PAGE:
Enhancing Organizational Effectiveness through the Implementation of Supplier Parks: The Case of the Automotive Industry

By Czuchry, Andrew; Yasin, Mahmoud et al. | Journal of International Business Research, January 2009 | Go to article overview

Enhancing Organizational Effectiveness through the Implementation of Supplier Parks: The Case of the Automotive Industry


Czuchry, Andrew, Yasin, Mahmoud, Khuzhakhmetov, Damir L., Journal of International Business Research


INTRODUCTION

The increasingly changing competitive environment has recently reshaped the strategies and operations of organizations in different industries. In this context, organizations in the automotive industry are not an exception. Moreover, since competition is more severe in the industry, organizations are constantly striving to gain a competitive advantage in any activity possible: manufacturing, marketing, and human resource management. The North American automotive scene today is marked by a strange dichotomy. Surveys show that the three major Detroit-based automakers have dramatically improved manufacturing performance, particularly in quality and productivity, but they continue to lose market share amid consistently weak profits (Wong, 2006; Detroit's Big Three automakers face highly uncertain future, 2007).

Meanwhile, their three major Japan-based rivals are rapidly gaining ground while recording strong and consistent profits (Leow and Shi, 2006). Today, the average profit gap between domestic and Japanese automakers is $2,400 per vehicle in favor of foreign ones (Harbour-Felax, 2006). In 2006 Chrysler had a loss of $1.5 billion in the third-quarter, which broke a streak of 12 consecutive profitable quarters. The shortfall occurred largely because the auto maker misjudged the market and accumulated 100,000 unsold vehicles--in addition to its reported inventory (Mayne, 2006). Other analysts have even less encouraging news: Morgan Stanley analyst Adam Jonas projects the company's losses in 2007 of more than $1 billion. Chrysler's market share has fallen from 14.5% in 2000 to 12.9% in 2006 (Kiley, 2007). GM posted a $10.6 billion loss for 2005, its largest since 1992 (Carty, 2006). GM's vice president of global sales, service and marketing John Middlebrook, announced a slight rise in market share in the United States--from 23.8 percent in the first quarter of 2006, to 24.1 percent in the second quarter, then 25.1 percent in the third quarter (GM Market Share Increases ..., 2006).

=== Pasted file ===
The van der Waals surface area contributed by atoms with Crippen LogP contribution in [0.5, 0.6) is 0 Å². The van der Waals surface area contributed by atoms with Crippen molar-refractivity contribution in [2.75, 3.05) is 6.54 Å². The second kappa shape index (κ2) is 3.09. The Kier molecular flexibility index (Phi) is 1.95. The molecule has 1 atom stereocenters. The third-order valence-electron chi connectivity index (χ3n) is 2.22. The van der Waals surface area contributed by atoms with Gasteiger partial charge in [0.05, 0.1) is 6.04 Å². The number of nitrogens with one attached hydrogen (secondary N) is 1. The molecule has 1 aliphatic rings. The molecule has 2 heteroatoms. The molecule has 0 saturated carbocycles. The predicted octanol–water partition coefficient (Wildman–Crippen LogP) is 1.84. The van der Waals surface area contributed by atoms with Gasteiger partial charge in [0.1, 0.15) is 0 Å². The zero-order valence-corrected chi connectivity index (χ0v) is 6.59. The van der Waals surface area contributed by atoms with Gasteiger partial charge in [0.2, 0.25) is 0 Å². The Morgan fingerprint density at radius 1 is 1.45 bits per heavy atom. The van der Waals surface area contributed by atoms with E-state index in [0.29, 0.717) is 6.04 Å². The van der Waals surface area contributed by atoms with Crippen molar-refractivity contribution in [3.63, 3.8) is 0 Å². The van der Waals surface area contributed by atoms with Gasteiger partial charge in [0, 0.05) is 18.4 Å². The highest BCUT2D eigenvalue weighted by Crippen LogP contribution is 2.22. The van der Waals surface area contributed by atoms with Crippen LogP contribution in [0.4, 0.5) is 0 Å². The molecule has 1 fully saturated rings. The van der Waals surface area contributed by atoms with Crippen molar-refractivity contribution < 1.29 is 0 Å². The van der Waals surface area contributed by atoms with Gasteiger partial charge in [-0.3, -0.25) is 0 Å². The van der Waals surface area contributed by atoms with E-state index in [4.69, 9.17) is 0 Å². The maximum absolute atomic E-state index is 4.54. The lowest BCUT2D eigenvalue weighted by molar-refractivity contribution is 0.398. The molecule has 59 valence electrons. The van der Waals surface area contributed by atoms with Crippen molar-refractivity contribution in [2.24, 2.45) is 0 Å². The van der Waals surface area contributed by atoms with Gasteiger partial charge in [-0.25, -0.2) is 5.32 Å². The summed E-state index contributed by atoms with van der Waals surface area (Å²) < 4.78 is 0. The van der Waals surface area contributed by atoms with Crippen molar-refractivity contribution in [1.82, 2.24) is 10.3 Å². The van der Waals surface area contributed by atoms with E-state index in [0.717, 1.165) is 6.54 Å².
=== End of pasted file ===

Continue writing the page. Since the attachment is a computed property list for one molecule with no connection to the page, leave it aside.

The position of the third member of The Big Three--Ford--is not any better-off: its net loss widened to $5.8 billion in the third quarter of 2006--its worst quarterly performance in 14 years as it took a hit from costs related to the restructuring of its key North American business. The last time Ford posted a loss of this size was in the first quarter of 1992, when a net loss of $6.7 billion was reported (Wong, 2006). Simultaneously, Ford's market share dropped from 20.2% in 2002 to 17.4% in 2005 (Taylor, 2006).

Meanwhile the closest rivals of the Big Three--Toyota and Honda--are enjoying growing sales and market share. In 2006 Toyota passed Ford as the Number Two automaker in the US and now it's approaching GM which enjoyed the top spot for the last 75 years (Toyota Getting Ready to Ramp Up U.S. Production, 2007). There are many reasons why Detroit is failing to defend its home turf, most of these reasons relate to fundamental aspects of the automotive business where the Detroit-based companies have not yet fully addressed structural and cultural barriers (Maynard, 2003; p. 7).

GM, Ford and Chrysler remain behind in many key areas--product engineering, manufacturing flexibility, labor practices, supplier relations, steep price discounting, unfavorable currency exchange rates, and high costs of health care and pensions (Iyengar and Chaudhuri, 2004). Their largest competitive advantage is the loyalty of domestic customers. Even after Toyota has been present in the US market for more than 20 years with several factories around the country; customers still tend to view Toyota as a foreign player. Toyota's market share differs by the region: Midwest 11.4%; South 17.2%; Northeast 17.3%; West 23.0% (Welch, 2007). Culture, more than economic reasons tend to shape Toyota's market share: customers in Texas are more willing to support a domestic manufacturer while those in New York or California are influenced by other considerations (Welch, 2007). …

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